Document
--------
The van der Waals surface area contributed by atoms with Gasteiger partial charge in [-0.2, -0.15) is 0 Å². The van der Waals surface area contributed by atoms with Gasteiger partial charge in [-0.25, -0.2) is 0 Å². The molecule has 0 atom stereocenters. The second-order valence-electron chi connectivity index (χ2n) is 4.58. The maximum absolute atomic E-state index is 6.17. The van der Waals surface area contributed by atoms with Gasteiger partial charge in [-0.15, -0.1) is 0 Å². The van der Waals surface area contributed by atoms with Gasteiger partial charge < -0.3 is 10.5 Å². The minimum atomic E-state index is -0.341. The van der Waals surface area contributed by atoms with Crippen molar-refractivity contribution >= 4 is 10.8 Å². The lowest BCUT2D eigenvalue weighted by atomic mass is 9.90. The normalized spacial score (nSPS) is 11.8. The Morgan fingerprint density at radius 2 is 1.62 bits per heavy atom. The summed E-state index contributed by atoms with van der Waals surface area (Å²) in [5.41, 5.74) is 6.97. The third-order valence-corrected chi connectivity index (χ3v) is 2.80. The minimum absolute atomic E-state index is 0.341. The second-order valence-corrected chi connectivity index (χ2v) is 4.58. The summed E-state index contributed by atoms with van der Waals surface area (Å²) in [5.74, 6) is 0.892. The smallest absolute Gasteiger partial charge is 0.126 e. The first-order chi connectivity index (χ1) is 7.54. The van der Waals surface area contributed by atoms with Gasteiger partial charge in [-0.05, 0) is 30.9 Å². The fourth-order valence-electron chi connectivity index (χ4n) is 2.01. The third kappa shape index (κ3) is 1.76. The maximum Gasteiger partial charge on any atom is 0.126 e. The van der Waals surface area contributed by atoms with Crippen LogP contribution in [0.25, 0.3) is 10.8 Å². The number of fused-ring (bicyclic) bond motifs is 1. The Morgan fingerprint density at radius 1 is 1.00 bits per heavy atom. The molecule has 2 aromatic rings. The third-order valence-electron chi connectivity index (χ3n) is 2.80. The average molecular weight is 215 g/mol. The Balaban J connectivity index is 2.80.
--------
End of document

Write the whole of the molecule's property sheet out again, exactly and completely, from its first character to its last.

The van der Waals surface area contributed by atoms with Gasteiger partial charge in [-0.2, -0.15) is 0 Å². The van der Waals surface area contributed by atoms with Gasteiger partial charge in [-0.25, -0.2) is 0 Å². The molecule has 0 atom stereocenters. The second-order valence-electron chi connectivity index (χ2n) is 4.58. The maximum absolute atomic E-state index is 6.17. The van der Waals surface area contributed by atoms with Gasteiger partial charge in [-0.15, -0.1) is 0 Å². The van der Waals surface area contributed by atoms with Gasteiger partial charge < -0.3 is 10.5 Å². The minimum atomic E-state index is -0.341. The van der Waals surface area contributed by atoms with Crippen molar-refractivity contribution >= 4 is 10.8 Å². The lowest BCUT2D eigenvalue weighted by atomic mass is 9.90. The normalized spacial score (nSPS) is 11.8. The Morgan fingerprint density at radius 2 is 1.62 bits per heavy atom. The summed E-state index contributed by atoms with van der Waals surface area (Å²) in [5.41, 5.74) is 6.97. The third-order valence-corrected chi connectivity index (χ3v) is 2.80. The minimum absolute atomic E-state index is 0.341. The second-order valence-corrected chi connectivity index (χ2v) is 4.58. The summed E-state index contributed by atoms with van der Waals surface area (Å²) in [5.74, 6) is 0.892. The smallest absolute Gasteiger partial charge is 0.126 e. The first-order chi connectivity index (χ1) is 7.54. The van der Waals surface area contributed by atoms with Gasteiger partial charge in [-0.05, 0) is 30.9 Å². The fourth-order valence-electron chi connectivity index (χ4n) is 2.01. The third kappa shape index (κ3) is 1.76. The maximum Gasteiger partial charge on any atom is 0.126 e. The van der Waals surface area contributed by atoms with Crippen LogP contribution in [0.25, 0.3) is 10.8 Å². The number of fused-ring (bicyclic) bond motifs is 1. The Morgan fingerprint density at radius 1 is 1.00 bits per heavy atom. The molecule has 2 aromatic rings. The third-order valence-electron chi connectivity index (χ3n) is 2.80. The average molecular weight is 215 g/mol. The Balaban J connectivity index is 2.80.